Nightmares in a Damaged Brain
Of all the movies caught up in the Video Nasty campaign of the early 80s, there’s probably only one which was inspired by actual government science. Nightmares in a Damaged Brain (or its original title Nightmare) was written and directed by Romano Scavolini, who was inspired by an article he read about the CIA’s MKUltra research. What he delivered was one of the most disturbing yet jaw-dropping movies to come out of the early video age.
Baird Stafford plays George Tatum a seriously disturbed, homicidal patient who escapes from a psychiatric hospital, during an experimental drug programme. What follows is a mind-blowing trail of psychosexual carnage, that takes this maniac from the peep shows of 42nd Street to the shores of Florida, causing unimaginable slaughter and chaos his wake.
I never saw this when originally released and somehow managed to get to 53 without viewing properly and got to say this truly blew me away. Powerful, brutal with a surreal sense of dread, the movie is an excursion into a brutalised mind that’s been pushed to its edge by scientists who are yet to understand what they are getting into.
Though some of the supporting cast would have benefitted from extra acting lessons the film is lead by a stunning performance from Stafford. He gives his character of Tatum an unpredictable edge, a man whose mind has been destroyed over decades of trauma and now even more broken by the government. Though the supporting cast are slightly stiff the film has an unbearable dark edge which never fails to show the grim side of life.
Bloody, violent with plenty of blood-drenched moments, the movie rarely lifts its head into the light, remaining firmly in the darker side with set-piece that are brutally realised but are essential to push forward the narrative. Very much of its time it is bold and far more than just a horror movie, its message of "science is dangerous in the wrong hands" remains very relevant.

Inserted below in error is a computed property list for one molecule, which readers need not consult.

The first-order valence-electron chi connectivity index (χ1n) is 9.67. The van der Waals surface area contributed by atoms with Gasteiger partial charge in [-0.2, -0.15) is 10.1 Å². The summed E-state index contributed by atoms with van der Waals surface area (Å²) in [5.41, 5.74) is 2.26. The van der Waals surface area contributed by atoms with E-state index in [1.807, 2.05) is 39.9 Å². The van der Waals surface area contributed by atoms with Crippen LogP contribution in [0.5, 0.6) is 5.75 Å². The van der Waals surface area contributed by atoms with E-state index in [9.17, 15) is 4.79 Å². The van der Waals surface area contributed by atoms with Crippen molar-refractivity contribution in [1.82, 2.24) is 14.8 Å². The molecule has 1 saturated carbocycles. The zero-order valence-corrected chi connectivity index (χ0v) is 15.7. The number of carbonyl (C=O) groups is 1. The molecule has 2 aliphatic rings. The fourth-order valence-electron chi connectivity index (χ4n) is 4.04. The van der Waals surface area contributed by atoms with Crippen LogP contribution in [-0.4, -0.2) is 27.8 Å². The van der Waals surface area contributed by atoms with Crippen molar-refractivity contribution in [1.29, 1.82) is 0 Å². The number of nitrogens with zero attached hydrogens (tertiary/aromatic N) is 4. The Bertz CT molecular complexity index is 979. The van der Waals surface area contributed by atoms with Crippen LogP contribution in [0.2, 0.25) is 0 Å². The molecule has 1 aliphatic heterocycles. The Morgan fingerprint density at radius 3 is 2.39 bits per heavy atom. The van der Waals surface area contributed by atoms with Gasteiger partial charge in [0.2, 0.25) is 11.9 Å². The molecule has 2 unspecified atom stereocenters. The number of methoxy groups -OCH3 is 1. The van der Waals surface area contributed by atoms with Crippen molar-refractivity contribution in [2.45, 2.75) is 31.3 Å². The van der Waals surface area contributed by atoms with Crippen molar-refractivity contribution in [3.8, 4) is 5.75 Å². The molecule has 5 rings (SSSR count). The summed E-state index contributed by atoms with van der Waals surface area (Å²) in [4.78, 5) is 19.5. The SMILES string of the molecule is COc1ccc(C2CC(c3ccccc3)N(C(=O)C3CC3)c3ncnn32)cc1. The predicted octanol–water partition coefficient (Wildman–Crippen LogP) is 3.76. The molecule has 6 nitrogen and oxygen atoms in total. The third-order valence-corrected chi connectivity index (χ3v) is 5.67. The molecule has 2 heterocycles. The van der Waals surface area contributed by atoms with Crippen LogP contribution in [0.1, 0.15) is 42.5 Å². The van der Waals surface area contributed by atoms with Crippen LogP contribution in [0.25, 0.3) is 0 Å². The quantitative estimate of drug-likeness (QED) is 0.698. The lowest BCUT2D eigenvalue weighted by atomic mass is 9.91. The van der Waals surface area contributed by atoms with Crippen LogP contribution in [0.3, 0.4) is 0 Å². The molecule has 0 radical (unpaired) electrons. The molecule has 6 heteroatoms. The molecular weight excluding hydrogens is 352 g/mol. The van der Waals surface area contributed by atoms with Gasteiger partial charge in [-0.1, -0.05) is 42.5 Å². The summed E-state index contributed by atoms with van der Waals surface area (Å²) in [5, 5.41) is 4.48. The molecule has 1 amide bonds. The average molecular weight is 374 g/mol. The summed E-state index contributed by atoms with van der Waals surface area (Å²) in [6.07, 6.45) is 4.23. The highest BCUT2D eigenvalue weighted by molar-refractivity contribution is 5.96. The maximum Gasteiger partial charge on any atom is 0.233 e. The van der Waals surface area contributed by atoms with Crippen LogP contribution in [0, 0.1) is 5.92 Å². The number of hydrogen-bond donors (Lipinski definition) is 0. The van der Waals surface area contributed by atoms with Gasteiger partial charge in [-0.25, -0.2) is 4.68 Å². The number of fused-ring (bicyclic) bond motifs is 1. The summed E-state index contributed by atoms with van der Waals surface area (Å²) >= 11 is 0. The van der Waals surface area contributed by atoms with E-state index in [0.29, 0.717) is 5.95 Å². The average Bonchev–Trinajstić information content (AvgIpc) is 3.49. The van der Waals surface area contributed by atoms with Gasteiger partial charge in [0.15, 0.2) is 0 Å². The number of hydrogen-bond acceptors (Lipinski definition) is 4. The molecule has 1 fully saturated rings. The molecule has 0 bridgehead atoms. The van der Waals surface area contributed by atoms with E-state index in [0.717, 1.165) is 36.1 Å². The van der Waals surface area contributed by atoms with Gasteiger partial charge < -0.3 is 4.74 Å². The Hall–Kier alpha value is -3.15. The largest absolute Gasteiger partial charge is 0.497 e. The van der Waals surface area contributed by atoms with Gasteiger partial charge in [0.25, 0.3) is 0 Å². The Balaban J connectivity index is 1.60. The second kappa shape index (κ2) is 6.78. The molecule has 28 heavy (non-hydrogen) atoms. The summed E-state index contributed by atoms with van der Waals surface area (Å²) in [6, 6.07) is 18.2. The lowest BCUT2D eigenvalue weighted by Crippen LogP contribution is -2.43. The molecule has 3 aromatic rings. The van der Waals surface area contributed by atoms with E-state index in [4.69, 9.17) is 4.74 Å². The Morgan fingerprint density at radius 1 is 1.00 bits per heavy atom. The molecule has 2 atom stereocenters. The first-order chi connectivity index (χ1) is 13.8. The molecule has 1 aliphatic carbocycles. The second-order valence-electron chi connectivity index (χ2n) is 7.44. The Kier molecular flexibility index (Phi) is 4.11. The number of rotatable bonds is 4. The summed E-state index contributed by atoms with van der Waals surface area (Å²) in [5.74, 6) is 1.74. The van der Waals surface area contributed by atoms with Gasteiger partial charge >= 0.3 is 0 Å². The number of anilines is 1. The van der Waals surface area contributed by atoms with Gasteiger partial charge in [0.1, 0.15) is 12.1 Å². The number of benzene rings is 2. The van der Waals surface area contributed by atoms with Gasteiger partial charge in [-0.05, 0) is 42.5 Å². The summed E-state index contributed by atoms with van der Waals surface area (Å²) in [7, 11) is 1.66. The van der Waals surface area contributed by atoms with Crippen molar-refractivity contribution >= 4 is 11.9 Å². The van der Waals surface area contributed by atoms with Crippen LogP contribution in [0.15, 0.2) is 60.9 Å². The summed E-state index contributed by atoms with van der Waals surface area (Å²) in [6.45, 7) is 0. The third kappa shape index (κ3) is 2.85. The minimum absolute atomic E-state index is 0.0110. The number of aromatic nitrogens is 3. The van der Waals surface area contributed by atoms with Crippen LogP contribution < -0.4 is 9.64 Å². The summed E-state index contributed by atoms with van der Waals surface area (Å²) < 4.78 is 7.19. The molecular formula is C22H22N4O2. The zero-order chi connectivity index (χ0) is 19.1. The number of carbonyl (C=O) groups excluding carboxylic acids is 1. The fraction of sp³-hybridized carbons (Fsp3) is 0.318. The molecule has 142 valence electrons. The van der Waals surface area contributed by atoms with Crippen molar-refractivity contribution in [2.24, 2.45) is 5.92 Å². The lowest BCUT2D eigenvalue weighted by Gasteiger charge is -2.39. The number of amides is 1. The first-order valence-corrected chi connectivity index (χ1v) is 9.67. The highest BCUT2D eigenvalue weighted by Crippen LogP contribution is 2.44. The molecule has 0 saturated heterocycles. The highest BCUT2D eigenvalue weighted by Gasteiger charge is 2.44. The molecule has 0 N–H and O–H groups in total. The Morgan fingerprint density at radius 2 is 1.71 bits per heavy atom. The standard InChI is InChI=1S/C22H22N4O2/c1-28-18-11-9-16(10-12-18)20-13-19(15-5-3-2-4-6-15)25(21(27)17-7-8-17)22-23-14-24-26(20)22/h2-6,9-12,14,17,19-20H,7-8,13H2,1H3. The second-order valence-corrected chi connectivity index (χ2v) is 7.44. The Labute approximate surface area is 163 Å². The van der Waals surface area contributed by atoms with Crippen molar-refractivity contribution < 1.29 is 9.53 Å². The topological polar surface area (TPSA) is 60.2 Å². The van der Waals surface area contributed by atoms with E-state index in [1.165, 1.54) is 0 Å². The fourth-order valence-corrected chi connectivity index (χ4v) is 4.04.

The transfer is something to marvel at. This 4K print allows all the grimy detail to shine through. New York has never looked so desperate, dirty and downright dingy. Severin have given the movie new life. The soundtrack too is sharp yet retaining the flatness at times of the original release which only adds to the enjoyment (if that’s the right word to use) of the movie.
Extras wise the set contains over five hours’ worth including a superb documentary Damaged: The Very British Obscenity of David Hamilton-Grant which is an in-depth look at the UK distributor of the movie. Worth the cost of the set alone, this incredible from Sarah Appleton sets a new standard in such features. Also included are Audio Commentaries with star Baird Stafford and special effects assistant Cleve Hall moderated by Lee Christian and David DeCoteau plus a Commentary with producer William Paul. On the Blu-ray disc, apart from the aforementioned documentary, Kill Thy Father and Thy Mother – Interview with director Romano Scavolini, Dreaming Up A Nightmare – featuring former president of 21st century distribution Arthur Schweitzer, actor/unit production manager Mik Cribben, Production Supervisor Simon Nuchtern, Florida producer/special effects artist William Milling, uncredited editor Jim Markovic and archival interviews with actor Baird Stafford and special effects artists Edward French and Cleve Hall, The Nightmare Of Nightmare – interview with erroneously credited special effects director Tom Savini, Legendary Loser – Music Video by R.A. The Rugged Man Thorburn, Deleted scenes, Image Gallery – publicity pics, behind-the-scenes shots, video covers and death pix and Trailers.
Severin has given this classic a truly superb release which brings to life one of the last great classics of the nasties era. Unmissable.